written by Aundrea Santiago (original publication on Rappler 02/12/2014)
Very few people get to experience life from both sides of the page. What do I mean by this? You’re either born “normal” or handicapped and that’s how you will be for the rest of your life. But for some people, they start their life normal but get stripped of the privilege of being able-bodied for countless reasons like vehicular accidents, stroke, and other health related factors. I for one got to experience this first-hand. I’m one of these people.
I lived an average and somewhat boring life, following a specific daily routine. I stayed out of people’s way and minded my own business. I don’t go out on a Friday night and party with my friends. But I do engage in most of the school activities. I’m not a total bore, you know. This is why I’m used to people not giving me the time of day. But all that changed.
I was seventeen when I found out I have this incredibly rare autoimmune muscular disorder called Polymyositis. As a college student, I was thrilled to hear that news. But as a human being, I was devastated. I took this on with a positive mind and just told myself that this would be a perfect excuse to get some time off college. Because of this awesome disease of mine, I had to be in a wheelchair 99% of the time. That was just basically so that I wouldn’t inconvenience the people that are taking care of me. I mean who would want to carry a 110lbs (now 130lbs) girl around?
Power of the chair
There is something about a wheelchair that makes people treat you differently. Whenever my parents and I go out, when people notice that I’m in a wheelchair they would always stare at my legs. They will always have this confused look on their faces because my legs look completely normal. They’re not amputated or paralyzed, they just don’t feel like listening to my brain when it tells them to move. I noticed that most of the people don’t know how to act around people who in wheelchairs.
After a few months, I was able to regain my strength and I was able to stand and walk on my own again. People stopped noticing me again. I was back to my old self. You think it stops there? You thought wrong, my friend. My sneaky disease came back but this time it was worse. Not only were my limb muscles weak, but also my throat and respiratory muscles too. So this time, I wasn’t able to swallow properly and the doctor had to put a nasogastric tube in me to prevent aspiration and malnutrition. Having a tube sticking out of your nose and sitting on a wheelchair only made people stare longer than they did before.
I don’t mind all the staring and whispering people do when they see me. I actually liked the attention. I love it when little kids stare at me when I’m on my wheelchair. Their facial expression range from “why is that girl sitting on a chair with wheels?” to “wow! I want to ride on that moving chair too!” It is pretty entertaining to see how people react when they see a person in a wheelchair.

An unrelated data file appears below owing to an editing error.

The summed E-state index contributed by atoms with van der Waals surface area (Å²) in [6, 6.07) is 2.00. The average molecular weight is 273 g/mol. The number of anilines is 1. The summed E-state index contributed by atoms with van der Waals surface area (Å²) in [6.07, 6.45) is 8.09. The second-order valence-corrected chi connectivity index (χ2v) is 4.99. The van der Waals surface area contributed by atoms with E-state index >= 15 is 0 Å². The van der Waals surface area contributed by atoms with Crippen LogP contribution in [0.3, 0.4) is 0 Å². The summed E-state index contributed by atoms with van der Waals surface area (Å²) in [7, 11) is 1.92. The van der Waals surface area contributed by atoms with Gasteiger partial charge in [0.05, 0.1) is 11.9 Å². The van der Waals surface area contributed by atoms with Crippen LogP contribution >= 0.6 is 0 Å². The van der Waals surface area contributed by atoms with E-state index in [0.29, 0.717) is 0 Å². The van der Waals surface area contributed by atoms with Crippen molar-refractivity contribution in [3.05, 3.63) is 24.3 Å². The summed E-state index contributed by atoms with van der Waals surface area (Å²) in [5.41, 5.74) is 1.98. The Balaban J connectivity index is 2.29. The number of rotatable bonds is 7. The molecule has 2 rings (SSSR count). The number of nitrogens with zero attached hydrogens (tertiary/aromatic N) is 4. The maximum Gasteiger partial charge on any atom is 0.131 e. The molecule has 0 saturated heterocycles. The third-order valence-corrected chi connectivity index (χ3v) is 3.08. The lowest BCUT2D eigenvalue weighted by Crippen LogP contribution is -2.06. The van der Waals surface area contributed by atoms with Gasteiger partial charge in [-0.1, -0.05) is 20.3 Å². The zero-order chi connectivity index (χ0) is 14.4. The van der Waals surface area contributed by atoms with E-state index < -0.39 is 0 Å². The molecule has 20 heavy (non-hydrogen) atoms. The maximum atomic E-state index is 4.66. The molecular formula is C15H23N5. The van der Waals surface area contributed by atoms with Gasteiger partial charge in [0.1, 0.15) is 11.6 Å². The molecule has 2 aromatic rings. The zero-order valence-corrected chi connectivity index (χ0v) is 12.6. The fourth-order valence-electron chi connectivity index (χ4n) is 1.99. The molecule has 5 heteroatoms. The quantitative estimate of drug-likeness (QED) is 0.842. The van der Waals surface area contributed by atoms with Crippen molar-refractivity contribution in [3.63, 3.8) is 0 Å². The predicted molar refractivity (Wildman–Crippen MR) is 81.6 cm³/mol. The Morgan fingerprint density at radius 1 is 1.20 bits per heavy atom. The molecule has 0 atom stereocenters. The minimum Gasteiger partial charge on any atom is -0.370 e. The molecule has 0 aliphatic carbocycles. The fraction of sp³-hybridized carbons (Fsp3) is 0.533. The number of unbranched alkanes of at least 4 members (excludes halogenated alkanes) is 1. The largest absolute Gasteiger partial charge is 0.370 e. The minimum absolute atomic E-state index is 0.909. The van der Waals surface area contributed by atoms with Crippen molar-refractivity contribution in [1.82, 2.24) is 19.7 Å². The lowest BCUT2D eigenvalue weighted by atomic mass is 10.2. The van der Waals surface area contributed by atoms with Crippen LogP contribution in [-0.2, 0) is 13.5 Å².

Two kinds of people
I noticed that there are two kinds of people when it comes to PWDs. There are those who are considerate and they would actually try and help you out however they can. But there are also those who couldn’t care less. Luckily for me, I have seen more people who care and have kind hearts rather than those who don’t.
Let me just state examples of acts done by these two kinds of people. I want you to see the difference clearly. First, I’m gonna list the times people were inconsiderate. It doesn’t matter whether they knowingly are or not.
When we are at the mall, some people, especially teenagers, are in such a hurry to get in the elevator that they would run in front of PWDs, senior citizens and even pregnant women just to get in the elevator first. I mean can’t you read the sign posted on elevator doors to give priority to PWDs, senior citizens and pregnant women? And don’t even get me started on parking spaces. There are parking spaces reserved for PWDs for a reason. There are numerous times where I see people, all able-bodied people without a single PWD or senior citizen in sight, that park in those said spaces. So people who are with PWDs and senior citizen have no choice but to park at the farthest space because inconsiderate a**holes like them took away their privilege of having a closer parking space.
But since I’m a good person, I just let all those inconsiderate jerks off the hook. I just think that maybe they weren’t educated properly and it’s not their fault.
Now, let’s get back to a more positive note. For every monster you meet there is always an angel in disguise standing by, ready to save you. I experienced going to a mall show and the employees of that particular mall really took care of me. They put me in front of the front row and we got to park in the handicapped parking space. These little things are what make our lives a lot easier. Little things that most people take for granted but are extremely important.
All I’m saying is, we must all learn to be more considerate. Offer your assistance whenever you can. And it’s okay to stare but please don’t be too quick to judge.